Even though I began with a rash of gimmes - first MAEVE (48A: Novelist Binchy), then KATEY (50A: "Married ... With Children" actress Sagal) then YALIE (51D: Supporter of the mascot Handsome Dan) - it took me longer to do this Friday puzzle than it does most Saturdays. The big problem was the NW, where the Downs just smacked me around, and the Acrosses (as clued) weren't any great help either. I tried to back into the quadrant via the back end of 6D: One whose lead is followed in the service, but wrote in PASTOR instead of CANTOR. That's what I get for growing up heathen, I guess. I don't think I've ever seen DNAS pluralized like that (10D: Strands of biology), which is why I didn't instantly write it in upon seeing "strands" in the clue. Guessed JULIA CHILD (1A: Subject of the 1989 musical monologue "Bon Appétit"), finally, from a smattering of crosses I managed to scare up, and that got the ball rolling pretty well. I am very familiar with IRON MAIDEN in both its heavy metal and dungeon-dwelling forms, and yet 15A: Old torturer did little to clue me in. But those Downs, ugh. JIMA (1D: Chichi-_____ (largest of Japan's Bonin Islands))!?! INRO (4D: Obi accessory)!?!?!? AMOUR clued in non-French fashion (5D: Reason for a tryst)? It was a bloodbath up there. Can't believe I've seen a billion OBIS and never even heard of INRO. Wow. Still reeling from that. Still, somehow JULIA CHILD makes everything OK. You can have all your contemporary, blow-dried celebrity chefs - this woman rules:

There was some iffiness here and there in this puzzle - to my ear, anyway. TIES A KNOT (41A: Does some macrame work)?!?! Why not EATS A SANDWICH or PETS A FERRET? Those are phrases too? Does TIES A KNOT cohere as a stand-alone phrase, worthy of crossword inclusion? You decide (I'm sorry, the answer is "no"). And TINY TOTs (25D: One taking a first step) are candies, aren't they? Hmmm, I can't find evidence for that. Just sounds a lot like something I would have bought at the corner 7-11 when I was circa 7-11. A TOT is already TINY. I see TINY TOTs as a cutesy name for a diaper service, a pre-school, an awesome 50-year-old kids' book. The clue just seems too literal and plain to accommodate this level of sucrosity.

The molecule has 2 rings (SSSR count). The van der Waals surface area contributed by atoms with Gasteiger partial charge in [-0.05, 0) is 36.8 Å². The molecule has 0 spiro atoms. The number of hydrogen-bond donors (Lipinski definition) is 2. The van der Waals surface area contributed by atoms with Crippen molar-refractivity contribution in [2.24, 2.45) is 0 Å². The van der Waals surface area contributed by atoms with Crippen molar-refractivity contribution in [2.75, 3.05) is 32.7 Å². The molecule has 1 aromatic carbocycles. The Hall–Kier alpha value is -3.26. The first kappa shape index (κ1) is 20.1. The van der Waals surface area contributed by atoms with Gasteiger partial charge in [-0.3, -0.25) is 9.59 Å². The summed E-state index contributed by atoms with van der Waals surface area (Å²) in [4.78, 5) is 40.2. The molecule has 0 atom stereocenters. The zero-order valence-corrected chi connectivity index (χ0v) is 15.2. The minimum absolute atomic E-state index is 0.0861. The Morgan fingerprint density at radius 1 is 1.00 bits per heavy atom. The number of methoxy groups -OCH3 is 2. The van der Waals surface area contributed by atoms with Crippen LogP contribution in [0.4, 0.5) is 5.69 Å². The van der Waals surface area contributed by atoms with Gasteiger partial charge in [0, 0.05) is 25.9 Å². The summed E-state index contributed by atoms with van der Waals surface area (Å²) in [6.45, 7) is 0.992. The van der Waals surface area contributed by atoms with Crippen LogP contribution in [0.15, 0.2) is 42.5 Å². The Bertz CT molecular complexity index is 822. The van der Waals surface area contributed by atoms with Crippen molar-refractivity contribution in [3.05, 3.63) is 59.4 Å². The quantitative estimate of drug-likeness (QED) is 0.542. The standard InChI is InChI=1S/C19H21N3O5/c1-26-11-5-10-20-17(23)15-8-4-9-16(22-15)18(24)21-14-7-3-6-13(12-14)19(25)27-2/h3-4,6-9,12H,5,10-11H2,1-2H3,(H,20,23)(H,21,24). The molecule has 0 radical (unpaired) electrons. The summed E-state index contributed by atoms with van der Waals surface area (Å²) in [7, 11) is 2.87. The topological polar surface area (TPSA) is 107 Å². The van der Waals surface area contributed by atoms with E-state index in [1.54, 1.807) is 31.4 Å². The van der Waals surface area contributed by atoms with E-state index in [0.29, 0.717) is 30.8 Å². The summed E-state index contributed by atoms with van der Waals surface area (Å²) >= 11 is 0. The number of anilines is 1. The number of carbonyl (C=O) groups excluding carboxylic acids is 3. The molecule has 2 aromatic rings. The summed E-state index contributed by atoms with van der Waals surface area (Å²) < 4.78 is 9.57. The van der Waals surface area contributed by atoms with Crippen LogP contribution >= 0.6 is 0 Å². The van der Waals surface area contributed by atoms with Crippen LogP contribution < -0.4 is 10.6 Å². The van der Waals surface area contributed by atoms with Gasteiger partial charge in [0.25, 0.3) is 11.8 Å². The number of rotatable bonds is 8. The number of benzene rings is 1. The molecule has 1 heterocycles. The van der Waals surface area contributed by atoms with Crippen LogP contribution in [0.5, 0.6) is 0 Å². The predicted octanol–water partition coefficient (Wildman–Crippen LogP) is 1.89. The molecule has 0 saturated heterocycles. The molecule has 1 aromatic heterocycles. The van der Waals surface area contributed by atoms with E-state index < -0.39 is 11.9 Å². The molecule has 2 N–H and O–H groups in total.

The SE was simple - a bunch of easy Downs helped me go through it like a buzzsaw. FONZ (55D: Sitcom guy with a frequently upturned thumb), ERGO (56D: Sum lead-in), RIEN (57D: Zip around France?) and SERE (58D: Sun-damaged) all came one after the other, with almost no hesitation between answers. Helped offset the agony of the NW, somewhat. The other corners had some serious thorniness as well. In the SW, the long Downs were Really hard to get from the bland one- and two-word clues, and the easy Acrosses were filled out the quadrant only sparsely. Had TULIP for OXLIP (34A: Yellow primrose) - I know, stupid, but it ended in -IP and that's all that came to mind. Also had STES and then ILES for LACS (59A: Geneve and others). In the NE, one serious error - MACY for SAKS (11A: Gimbel contemporary) - had me stalled badly for a while, primarily because the "C" from "MACY" gave me CARL (not the proper KARL) MALDEN, which I didn't question (13D: Warden player in "Birdman of Alcatraz"). Ooh, PR MEN hurt me too (43A: Guys who make people look good). Difficulty is not bad this late in the week. All in all, a very good Saturday puzzle - the little guy just got lost, apparently.

Here's an interesting phenomenon - 36A: Oscar winner after "Rocky" ("Annie Hall") - should probably have been more specifically clued as [Best Picture winner...], as "Rocky" won multiple Oscars. And yet, the very next Across answer prevents [Best Picture] from being in the clue for "ANNIE HALL" - 38A: Tops (the best). I love "Manhattan" above every other movie ever made, by Woody or anyone, but this one scene from "ANNIE HALL" is enough to put it among my all-time favorites (and there are many such scenes ... "I'm into leather" ... any scene with Walken ... etc.):


  • 17A: Country whose capital is Palikir (Micronesia) - never heard of Palikir, and wasn't completely certain that MICRONESIA constituted a country.